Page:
Before coming to this country I used to think my old place was very bad and most of the folks were corrupt, now in Canada I realize that at least I could find ethics, morals, honesty somewhere at my old place where as over here this whole system is standing on lies and every body belong to some kind of cartel here, all these cartels are headed by Govt. ...... unbelieveable. Govt has given full permission to all these folks to cheat common/middle class man. I can only say something which is unsustainable will not sustain, but I am afraid common/middle class will be wiped out. BoC and Fin. Minister are playing with the lives and retirement of these folks and it seems to me that 96% of the people will die poor. Houses will have no values in future because everybody will have one but will not have food or clothes. Unfortunately our tolerance level is so high that those 1% keep on coming with these injustices pretty frequently and we just mold ourselves to the new norms and start accepting them as routines.
    We need somebody who is knowledgeable and can transfer his knowledge to all these stupid folks out there whose goal for the life is homw ownership, I really respect your gesture and the service you are doing for all these fools, may be one day they will learn

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  • Greg said:
    • 2 years, 1 month

    This is what happens when someone presses the condo panic button.

    http://i42.tinypic.com/14tvwqv.png

    TREB MAP http://www.torontorealestateboard.com/buying/district_map/index.htm

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  • Olga said:
    • 2 years, 1 month

    This is what happening in Vancouver - yesterday's data:

    New Listings - 223
    Back On Market Listings - 1
    Price Changes - 71
    Sold Listings - 68

    *Attached & Detached - Date: 2012/03/09 Time: 20:06 Pacific YatterMatters.com: Courtesy REBGV.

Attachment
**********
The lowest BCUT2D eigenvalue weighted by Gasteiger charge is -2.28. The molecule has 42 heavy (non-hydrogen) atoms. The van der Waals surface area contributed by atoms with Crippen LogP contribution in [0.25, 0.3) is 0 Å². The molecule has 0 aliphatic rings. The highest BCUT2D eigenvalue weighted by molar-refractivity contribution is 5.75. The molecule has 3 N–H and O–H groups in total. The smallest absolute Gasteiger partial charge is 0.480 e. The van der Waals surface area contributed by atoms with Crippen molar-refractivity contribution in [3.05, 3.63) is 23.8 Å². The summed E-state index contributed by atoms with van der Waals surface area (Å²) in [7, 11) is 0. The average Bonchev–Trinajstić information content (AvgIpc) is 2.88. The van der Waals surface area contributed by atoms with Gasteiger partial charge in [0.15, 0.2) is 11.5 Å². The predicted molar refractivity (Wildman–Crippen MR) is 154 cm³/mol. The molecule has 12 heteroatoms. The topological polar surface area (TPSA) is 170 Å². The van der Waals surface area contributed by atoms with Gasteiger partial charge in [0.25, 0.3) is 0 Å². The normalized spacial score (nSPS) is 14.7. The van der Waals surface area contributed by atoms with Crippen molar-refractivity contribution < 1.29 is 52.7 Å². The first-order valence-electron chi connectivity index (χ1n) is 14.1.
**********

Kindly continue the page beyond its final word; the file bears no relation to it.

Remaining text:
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  • landlord said:
    • 2 years, 1 month

    I dont think it's a panic Greg, it flippers who are now listing flats coming on-line, you will see many of those pops in the next few years. The amazing story this week was someone from China overpaid in Toronto by 500,000$ in a bidding war. The Chinese are just getting started. I can't wait to sell into this, going to be patient for the door knock.

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  • Greg said:
    • 2 years, 1 month

    Yes it was an amazing story, but what the media didn't publish is that fact that sales in Willowdale (C7) were down by 12.5% y/y, or on a two y/y basis, down by 31.25%. Stick to fundamentals, not headlines.

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  • Appraiser said:
    • 2 years, 1 month

    Thus far, I have seen no metrics other than the affordability indexes that are getting the real estate market right.

    Price to income ratio - useless. Price to rent ratio - useless. Home ownership rate - useless. All of the prededing metrics predicted a crash long ago and were dead wrong. Ipso facto, they are useless.

    "Use the one best tool", Anton Chigurh (played by Javier Bardem - "No Country For Old Men" )

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  • Greg said:
    • 2 years, 1 month

    I agree, all useless. However there is one index that is seen by millions of Canadians everyday that alters there affordability and spending pattern on a grand scale. http://i42.tinypic.com/9gxyfp.jpg